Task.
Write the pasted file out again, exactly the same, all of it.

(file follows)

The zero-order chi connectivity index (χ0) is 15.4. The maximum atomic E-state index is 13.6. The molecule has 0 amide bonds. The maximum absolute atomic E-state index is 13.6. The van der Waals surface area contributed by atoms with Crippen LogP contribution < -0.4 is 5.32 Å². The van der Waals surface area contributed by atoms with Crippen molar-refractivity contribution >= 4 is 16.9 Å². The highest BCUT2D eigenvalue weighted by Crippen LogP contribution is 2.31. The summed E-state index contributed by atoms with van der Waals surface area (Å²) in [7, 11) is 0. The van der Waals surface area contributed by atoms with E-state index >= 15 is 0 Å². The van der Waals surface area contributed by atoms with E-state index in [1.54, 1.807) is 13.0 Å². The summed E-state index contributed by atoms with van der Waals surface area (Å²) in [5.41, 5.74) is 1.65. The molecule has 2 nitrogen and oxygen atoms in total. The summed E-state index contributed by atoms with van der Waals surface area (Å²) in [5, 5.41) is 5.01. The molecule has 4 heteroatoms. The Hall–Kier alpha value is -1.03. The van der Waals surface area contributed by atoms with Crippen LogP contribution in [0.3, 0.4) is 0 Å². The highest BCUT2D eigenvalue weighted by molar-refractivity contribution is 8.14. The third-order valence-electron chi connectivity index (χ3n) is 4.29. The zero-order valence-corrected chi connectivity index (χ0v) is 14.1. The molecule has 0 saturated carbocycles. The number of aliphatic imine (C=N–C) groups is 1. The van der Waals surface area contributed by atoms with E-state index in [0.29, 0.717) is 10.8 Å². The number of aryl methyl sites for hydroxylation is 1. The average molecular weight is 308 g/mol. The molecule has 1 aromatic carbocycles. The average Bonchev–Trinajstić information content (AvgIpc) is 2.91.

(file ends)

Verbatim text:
The zero-order chi connectivity index (χ0) is 15.4. The maximum atomic E-state index is 13.6. The molecule has 0 amide bonds. The maximum absolute atomic E-state index is 13.6. The van der Waals surface area contributed by atoms with Crippen LogP contribution < -0.4 is 5.32 Å². The van der Waals surface area contributed by atoms with Crippen molar-refractivity contribution >= 4 is 16.9 Å². The highest BCUT2D eigenvalue weighted by Crippen LogP contribution is 2.31. The summed E-state index contributed by atoms with van der Waals surface area (Å²) in [7, 11) is 0. The van der Waals surface area contributed by atoms with E-state index >= 15 is 0 Å². The van der Waals surface area contributed by atoms with E-state index in [1.54, 1.807) is 13.0 Å². The summed E-state index contributed by atoms with van der Waals surface area (Å²) in [5.41, 5.74) is 1.65. The molecule has 2 nitrogen and oxygen atoms in total. The summed E-state index contributed by atoms with van der Waals surface area (Å²) in [5, 5.41) is 5.01. The molecule has 4 heteroatoms. The Hall–Kier alpha value is -1.03. The van der Waals surface area contributed by atoms with Crippen LogP contribution in [0.3, 0.4) is 0 Å². The highest BCUT2D eigenvalue weighted by molar-refractivity contribution is 8.14. The third-order valence-electron chi connectivity index (χ3n) is 4.29. The zero-order valence-corrected chi connectivity index (χ0v) is 14.1. The molecule has 0 saturated carbocycles. The number of aliphatic imine (C=N–C) groups is 1. The van der Waals surface area contributed by atoms with E-state index in [0.29, 0.717) is 10.8 Å². The number of aryl methyl sites for hydroxylation is 1. The average molecular weight is 308 g/mol. The molecule has 1 aromatic carbocycles. The average Bonchev–Trinajstić information content (AvgIpc) is 2.91.